There's an inherent danger in pulling back the curtain to reveal the puppeteers behind iconic art. It's even trickier when the man is Alfred Hitchcock, whose reputation as a dry-witted prankster perfectly fit his skill at appealing to audiences' fledgling fascination with grotesquerie and unease. With Hitchcock, rookie director Sacha Gervasi attempts to separate the public persona from the private life of Hitch and wife Alma Reville. Guess what: Old married couples are kind of boring…and so are cookie-cutter biopics.
Still, there's some fun in Hitchcock, in which Anthony Hopkins cakes on the jowls to play Hitch as he tries to get his hugely controversial Psycho off the ground. Hitch latches onto the novel, which tells the tale of mama's boy Ed Gein, despite the studio's refusal to finance it and against the judgment of Alma (Helen Mirren), who nonetheless agrees to put the couple's home up as collateral to independently finance the most influential horror film ever made.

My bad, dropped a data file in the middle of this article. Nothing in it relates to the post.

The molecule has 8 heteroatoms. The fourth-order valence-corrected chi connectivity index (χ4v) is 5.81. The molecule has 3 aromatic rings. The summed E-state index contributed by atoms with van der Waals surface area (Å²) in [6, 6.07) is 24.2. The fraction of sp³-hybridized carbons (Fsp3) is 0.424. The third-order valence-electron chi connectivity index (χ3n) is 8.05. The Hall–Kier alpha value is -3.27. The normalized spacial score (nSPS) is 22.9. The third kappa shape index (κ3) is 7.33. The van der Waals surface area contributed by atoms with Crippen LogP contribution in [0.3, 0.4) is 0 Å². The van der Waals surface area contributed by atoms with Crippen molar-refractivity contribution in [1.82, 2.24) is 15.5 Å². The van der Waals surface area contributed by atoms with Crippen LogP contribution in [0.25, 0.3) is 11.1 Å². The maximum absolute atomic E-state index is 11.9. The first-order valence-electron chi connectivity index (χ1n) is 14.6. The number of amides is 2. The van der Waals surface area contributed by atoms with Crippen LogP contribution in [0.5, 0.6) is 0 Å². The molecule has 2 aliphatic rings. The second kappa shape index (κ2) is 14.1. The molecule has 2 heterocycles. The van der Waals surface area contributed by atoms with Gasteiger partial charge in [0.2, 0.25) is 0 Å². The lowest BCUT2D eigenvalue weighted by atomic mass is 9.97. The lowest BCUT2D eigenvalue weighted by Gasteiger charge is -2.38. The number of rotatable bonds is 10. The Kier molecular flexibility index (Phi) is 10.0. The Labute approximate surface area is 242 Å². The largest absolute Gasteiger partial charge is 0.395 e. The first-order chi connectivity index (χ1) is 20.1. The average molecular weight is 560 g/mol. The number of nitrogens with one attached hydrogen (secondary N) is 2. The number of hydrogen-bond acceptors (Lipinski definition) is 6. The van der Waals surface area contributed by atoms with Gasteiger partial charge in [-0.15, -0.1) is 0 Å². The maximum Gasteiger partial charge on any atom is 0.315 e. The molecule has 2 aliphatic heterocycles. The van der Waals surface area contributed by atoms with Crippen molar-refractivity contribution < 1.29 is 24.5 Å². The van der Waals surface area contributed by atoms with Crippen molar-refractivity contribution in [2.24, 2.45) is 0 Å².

The film is best when it focuses on Hitch on set, terrorizing Janet Leigh (Scarlett Johansson) and Vera Miles (Jessica Biel) while struggling to make others see the potential. But it skids to a halt when it turns to Hitch and Alma, who Hitch suspects is having an affair with a former writer. Sequences of the couple bickering are grindingly mundane, and Gervasi attempts to gussy them up by intercutting misconceived dream sequences of Hitch chatting with killer Gein. Even such macabre fantasies can't make a couple arguing about domestic budgets interesting.
Hopkins and Mirren are excellent in their roles, with Mirren offering her trademark steely sass and Hopkins adding vulnerability to the legend, but the former Hannibal Lecter is given too little to work with, and instead of layering his showcase with nuance, he barely rises above caricature. This year's similarly underwhelming The Girl from HBO had Toby Jones playing Hitch as a cartoonishly malicious pervert. Here, the Master of Suspense is a big teddy bear who wants only to make people happy by scaring the holy hell out of them. The problem is, even in this fairly fictionalized account of Hitch, pulling the curtain back reveals a boring domestic existence separate from the legendary entertainer who changed cinema. To borrow Hitch's favorite criticism: "It's stillborn."
Critic's Grade: C
SEE IT: Hitchcock is rated PG-13. It opens Friday at Fox Tower.